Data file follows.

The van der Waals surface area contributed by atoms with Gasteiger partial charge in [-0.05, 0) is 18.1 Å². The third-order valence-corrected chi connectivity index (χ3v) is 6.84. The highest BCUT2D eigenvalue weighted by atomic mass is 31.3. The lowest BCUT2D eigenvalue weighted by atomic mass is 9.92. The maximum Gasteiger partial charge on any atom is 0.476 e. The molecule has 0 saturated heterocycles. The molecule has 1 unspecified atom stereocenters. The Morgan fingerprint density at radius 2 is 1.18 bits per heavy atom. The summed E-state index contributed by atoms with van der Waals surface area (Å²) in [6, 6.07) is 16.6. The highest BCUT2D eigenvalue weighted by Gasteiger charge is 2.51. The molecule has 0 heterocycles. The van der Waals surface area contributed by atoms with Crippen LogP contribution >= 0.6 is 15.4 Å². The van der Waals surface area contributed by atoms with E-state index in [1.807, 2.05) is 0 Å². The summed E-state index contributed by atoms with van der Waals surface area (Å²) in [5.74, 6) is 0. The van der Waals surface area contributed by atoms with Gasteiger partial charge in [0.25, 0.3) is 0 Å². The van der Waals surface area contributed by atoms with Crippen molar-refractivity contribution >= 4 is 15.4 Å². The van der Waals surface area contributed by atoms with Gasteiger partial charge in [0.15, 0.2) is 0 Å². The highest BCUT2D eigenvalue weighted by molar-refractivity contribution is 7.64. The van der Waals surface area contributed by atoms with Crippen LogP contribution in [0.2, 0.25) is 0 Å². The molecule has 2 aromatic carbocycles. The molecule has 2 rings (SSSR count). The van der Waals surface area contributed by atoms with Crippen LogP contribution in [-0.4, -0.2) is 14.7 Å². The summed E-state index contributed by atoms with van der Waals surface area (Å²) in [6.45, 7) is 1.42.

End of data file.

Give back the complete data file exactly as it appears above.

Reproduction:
The van der Waals surface area contributed by atoms with Gasteiger partial charge in [-0.05, 0) is 18.1 Å². The third-order valence-corrected chi connectivity index (χ3v) is 6.84. The highest BCUT2D eigenvalue weighted by atomic mass is 31.3. The lowest BCUT2D eigenvalue weighted by atomic mass is 9.92. The maximum Gasteiger partial charge on any atom is 0.476 e. The molecule has 0 saturated heterocycles. The molecule has 1 unspecified atom stereocenters. The Morgan fingerprint density at radius 2 is 1.18 bits per heavy atom. The summed E-state index contributed by atoms with van der Waals surface area (Å²) in [6, 6.07) is 16.6. The highest BCUT2D eigenvalue weighted by Gasteiger charge is 2.51. The molecule has 0 heterocycles. The van der Waals surface area contributed by atoms with Crippen LogP contribution >= 0.6 is 15.4 Å². The van der Waals surface area contributed by atoms with E-state index in [1.807, 2.05) is 0 Å². The summed E-state index contributed by atoms with van der Waals surface area (Å²) in [5.74, 6) is 0. The van der Waals surface area contributed by atoms with Gasteiger partial charge in [0.25, 0.3) is 0 Å². The van der Waals surface area contributed by atoms with Crippen molar-refractivity contribution >= 4 is 15.4 Å². The van der Waals surface area contributed by atoms with Gasteiger partial charge in [0.15, 0.2) is 0 Å². The highest BCUT2D eigenvalue weighted by molar-refractivity contribution is 7.64. The van der Waals surface area contributed by atoms with Crippen LogP contribution in [0.2, 0.25) is 0 Å². The molecule has 2 aromatic carbocycles. The molecule has 2 rings (SSSR count). The van der Waals surface area contributed by atoms with Crippen LogP contribution in [-0.4, -0.2) is 14.7 Å². The summed E-state index contributed by atoms with van der Waals surface area (Å²) in [6.45, 7) is 1.42.